The learning that takes place during medical school is often described as “trying to drink from a fire hose.” As a former firefighter/paramedic who was affiliated with two departments over the course of seven years, I have found it an apt expression. The deluge of information that comprises the preclinical scientific months is enough to keep you rustling through books, scrolling through thousands of PowerPoint slides, poring over study guides, and yes, turning to Google and YouTube to understand complex concepts of anatomy, pathophysiology and pharmacokinetics.
At first, entering a new patient’s room to take a history and conduct a physical exam can feel as daunting as this image conveys
Firefighting has simplistically been summarized as “putting the wet stuff on the red stuff” and the grind through medical school employs another water-based saying: “Just keep swimming.” There are formulas to learn and memorize in both fields and ultimately, the stakes are high. Failure to master pump operations means that an inadequate water volume per unit time is delivered to the fire, which can result in a failed effort or even put the people inside the structure at risk. Forgetting to calculate an anion gap when assessing a patient’s laboratory results may cause you to overlook underlying physiological responses.
Thirteen years ago, my training included the complexities of a fire engine pump panel
Of course, there are other parallels between my time on a fire department and medical education. Now that we are on our clinical rotations, my M2 classmates are also fellow comrades in a larger system entrenched in its own traditions. It’s the kind of teamwork that comes with having shared familiarity of a process – even though you’re assessed singularly for your contribution. All the while, our inexperience makes us the “rookie” on the team.
Rounding at the hospital with a team means discerning when to lead versus when to follow (photos courtesy of Ohio Fire Academy Class 0022-2005-003)
Finally, it seems there’s another silly tradition that has carried through for me: At some fire departments, it’s customary for someone to have to buy ice cream for the station when they experience a “first” (first time intubating a patient, first time using the defibrillator, first time they set up the helicopter landing area, etc.). I didn’t make the connection initially, but in retrospect I definitely swung by the hospital cafeteria for a cup of soft serve after a long day in the operating room during my obstetrics/gynecology rotation!
You know those days that you spend forever planning, and then they’re over before you know it?? I had one of those this past Saturday. Here’s the story.
I’ve spent the past seven months on leave from class doing research with the Michigan Opioid Prescribing Engagement Network (Michigan OPEN), a group started by three faculty members here at the University of Michigan who wanted to develop a preventative approach to the opioid epidemic by improving post-operative and acute care opioid prescribing practices. Now in our second year, we work to accomplish these goals through education, development of prescribing guidelines, quality improvement interventions and safe disposal. This past Saturday, our efforts to promote safe disposal culminated in our largest state-wide medication take-back event yet with 27 different sites in 17 counties participating. Some of these sites had collaborated with us several times before, others – like the one I organized – joined for the first time.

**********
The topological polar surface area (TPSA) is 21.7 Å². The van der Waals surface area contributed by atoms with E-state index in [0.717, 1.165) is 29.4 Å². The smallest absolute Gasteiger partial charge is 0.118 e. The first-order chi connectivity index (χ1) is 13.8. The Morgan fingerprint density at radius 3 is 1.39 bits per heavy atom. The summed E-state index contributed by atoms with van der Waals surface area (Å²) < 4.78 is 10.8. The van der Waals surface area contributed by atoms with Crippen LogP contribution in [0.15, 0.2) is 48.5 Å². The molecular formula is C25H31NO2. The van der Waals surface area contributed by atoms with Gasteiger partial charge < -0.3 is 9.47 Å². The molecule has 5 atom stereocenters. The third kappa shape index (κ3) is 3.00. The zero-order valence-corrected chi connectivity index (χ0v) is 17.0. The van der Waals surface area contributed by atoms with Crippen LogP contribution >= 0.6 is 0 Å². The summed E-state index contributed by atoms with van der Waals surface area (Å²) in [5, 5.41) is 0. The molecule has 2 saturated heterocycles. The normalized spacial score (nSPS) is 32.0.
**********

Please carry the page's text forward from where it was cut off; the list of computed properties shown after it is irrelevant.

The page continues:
Some of the pills we collected and passed off to the Pinckney police for safe disposal.
Given the risks associated with keeping leftover prescription medications at home, and a general public unawareness of proper disposal options – like authorized drop-off sites in your area – I think there’s a lot of value in organizing local take-back events. These initiatives go where people already are, making the drop-off process easy, and providing education on safe disposal through a friendly, community-based approach. Having volunteered with the UM Student Run Free Clinic (UMSRFC) for the last two years, I especially wanted to bring Michigan OPEN’s take-back events to Livingston County. With the support of the UMSRFC, the local board and police, and the Michigan Institute for Clinical and Health Research, I managed to get the village of Pinckney added to our list.
Our awesome group of student volunteers and officers who made Saturday’s event a success. And the sun finally came out! ☀️☀️
Organizing the event involved weeks (or was it months?) of conference calls, ordering supplies, designing flyers, and lots of tweeting. When April 28th arrived, it was – of course – cloudy and freezing. But our wonderful student volunteers and police officers came with plenty of enthusiasm. By the end of the day, 20 people had dropped off medications, and we had collected nearly 9 pounds of pills, including 638 opioids. More importantly, we had many valuable conversations with community members on what compelled them to come, and how to take action in the future. Some had heard about our event by social media or local news, others had simply seen us as they drove through town. Many took our information sheets on year-round disposal sites in Livingston County. And nearly all asked when we would return.
While the exact date is still TBD, our team is already looking forward to our next Medication Take Back Event at the Pinckney Town Square Park, across the street from our little clinic. Our first event might have been small, but it unquestionably made an impact. We collected thousands of pills and brought people together to talk about our future goals for the community. The solution to the opioid crisis feels distant, but I believe it starts close to home, through initiatives in the spaces where we already work. It will be through collaborative efforts – like our event on Saturday – that we will manage to make a lasting impact.
Not yoga-wise, but given the lecture Friday on degenerative disc disease, maybe we should all consider it.
This is a very important question to consider and revisit with a modified, “how flexible can I learn to be,” specifically when learning how to create a balanced life in medical school.
Some coin it as efficiency, which doesn’t encompass the idea entirely since efficiency is essentially how quickly you can improve on a repeated skill. However, with our curriculum, you are in a sequence for no more than three weeks, and your mastery of navigating a study guide may prove to be of little use in a shorter time frame.